A climate diplomat-turned-campaigner is calling out carbon offsets as an attempt by corporations to greenwash their way out of effective change by exploiting the Global South.
“If major companies can’t make themselves compatible with staying below 1.5°C, their business models have no future. Yet oil companies, airlines, and food giants are not just hoping no one calls them out for this ruse—they’re launching schemes like the Taskforce on Scaling Voluntary Carbon Markets to force through a ‘consensus on legitimacy of offsetting’,” writes former Philippines climate negotiator Yeb Saño, now the executive director of Greenpeace Southeast Asia, in a post for Climate Home News.
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Carbon-intensive corporations are continuing to emit greenhouse gases and deforest landscapes instead of making the transition to sustainable business models. As they increasingly come under public scrutiny, these big polluters are trying to solve the problem by “exploiting natural carbon sinks of the Global South to justify continued pollution,” Saño writes.
But those carbon sinks are often home to Indigenous communities that are already struggling to maintain their rights to their land. Not only has research shown that offsetting often fails to actually reduce carbon levels, Saño says it also tends to exacerbate problems with land rights, food security, and biodiversity in the regions where it is imposed.
“The Global South is not a blank space for polluters to fill with trees that serve their interests, rather than the species, nourishment, and self-determination of the local area,” he says.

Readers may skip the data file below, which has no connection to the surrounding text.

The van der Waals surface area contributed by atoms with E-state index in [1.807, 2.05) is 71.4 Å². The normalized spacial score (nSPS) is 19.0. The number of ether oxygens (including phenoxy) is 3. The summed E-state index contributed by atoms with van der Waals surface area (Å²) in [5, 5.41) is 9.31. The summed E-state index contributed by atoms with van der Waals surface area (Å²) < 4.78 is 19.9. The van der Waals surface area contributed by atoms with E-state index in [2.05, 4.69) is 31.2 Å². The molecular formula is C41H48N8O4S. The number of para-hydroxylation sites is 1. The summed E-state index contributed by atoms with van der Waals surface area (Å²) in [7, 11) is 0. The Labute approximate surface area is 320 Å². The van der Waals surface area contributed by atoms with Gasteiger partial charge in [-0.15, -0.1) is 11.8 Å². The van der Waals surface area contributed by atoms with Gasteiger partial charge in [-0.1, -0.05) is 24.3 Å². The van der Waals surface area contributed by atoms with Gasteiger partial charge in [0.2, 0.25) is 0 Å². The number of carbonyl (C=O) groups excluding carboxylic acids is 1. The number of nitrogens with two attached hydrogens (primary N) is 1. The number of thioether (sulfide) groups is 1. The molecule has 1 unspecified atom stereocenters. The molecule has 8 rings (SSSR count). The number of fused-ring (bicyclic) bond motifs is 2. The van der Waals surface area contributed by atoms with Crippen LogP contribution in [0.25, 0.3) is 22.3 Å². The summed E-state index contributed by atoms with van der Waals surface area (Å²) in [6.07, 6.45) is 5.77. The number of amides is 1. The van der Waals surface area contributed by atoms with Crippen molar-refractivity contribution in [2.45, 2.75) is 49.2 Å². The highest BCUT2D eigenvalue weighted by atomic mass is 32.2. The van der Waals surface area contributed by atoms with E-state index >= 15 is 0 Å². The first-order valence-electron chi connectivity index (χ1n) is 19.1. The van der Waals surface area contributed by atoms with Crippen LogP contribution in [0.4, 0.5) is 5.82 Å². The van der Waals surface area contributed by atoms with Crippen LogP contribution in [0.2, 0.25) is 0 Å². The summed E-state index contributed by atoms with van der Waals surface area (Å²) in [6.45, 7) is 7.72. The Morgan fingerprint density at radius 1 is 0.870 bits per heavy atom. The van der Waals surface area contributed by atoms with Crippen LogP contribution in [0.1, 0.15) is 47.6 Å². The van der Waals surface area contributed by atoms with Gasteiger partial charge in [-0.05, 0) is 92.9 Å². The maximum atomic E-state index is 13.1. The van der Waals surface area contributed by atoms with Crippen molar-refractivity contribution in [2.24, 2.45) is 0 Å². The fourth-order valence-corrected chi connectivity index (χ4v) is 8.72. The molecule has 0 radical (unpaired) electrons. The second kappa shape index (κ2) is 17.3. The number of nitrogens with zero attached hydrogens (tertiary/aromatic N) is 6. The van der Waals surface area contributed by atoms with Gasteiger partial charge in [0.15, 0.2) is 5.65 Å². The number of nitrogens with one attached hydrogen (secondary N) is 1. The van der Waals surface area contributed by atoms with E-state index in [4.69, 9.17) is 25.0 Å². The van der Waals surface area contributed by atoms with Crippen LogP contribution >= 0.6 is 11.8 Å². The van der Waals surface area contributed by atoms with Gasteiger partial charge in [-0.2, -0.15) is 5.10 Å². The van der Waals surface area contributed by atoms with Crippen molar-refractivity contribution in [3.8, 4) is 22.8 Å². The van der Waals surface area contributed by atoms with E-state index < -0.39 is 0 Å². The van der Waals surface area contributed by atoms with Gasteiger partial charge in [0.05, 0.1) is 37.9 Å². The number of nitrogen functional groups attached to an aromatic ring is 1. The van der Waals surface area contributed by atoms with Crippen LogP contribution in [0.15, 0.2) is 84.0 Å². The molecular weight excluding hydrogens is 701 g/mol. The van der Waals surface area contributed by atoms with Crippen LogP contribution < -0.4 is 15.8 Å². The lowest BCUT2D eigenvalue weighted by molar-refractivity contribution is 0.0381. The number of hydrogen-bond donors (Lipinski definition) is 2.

The countries targeted for offset schemes are often those least responsible for the climate crisis, despite also experiencing its most devastating impacts, he adds. But by allowing big polluters to write off their own emissions, offsets continue making those impacts worse, making the deep injustice Saño attributes to the programs all the more destructive.
And yet, “voluntary carbon market proponents are now trying to exploit the needs of Global South governments for financial flows to protect nature and transition to 1.5°C-compatible economies, by serving up these false solutions as the only thing on offer,” he writes.
Offsetting proponents are working to influence politicians and draw focus to carbon offset schemes during the upcoming COP 26 summit. The Taskforce on Scaling Voluntary Markets, for example, is expounding an offsetting market worth US$100 billion, notes Saño. But, he says, this is a false solution that distracts from real efforts to reduce emissions.
“Buying up our forests, our lands, our nature to greenwash their business as usual is no substitute for climate finance to empower and enable economic transformation,” he writes.
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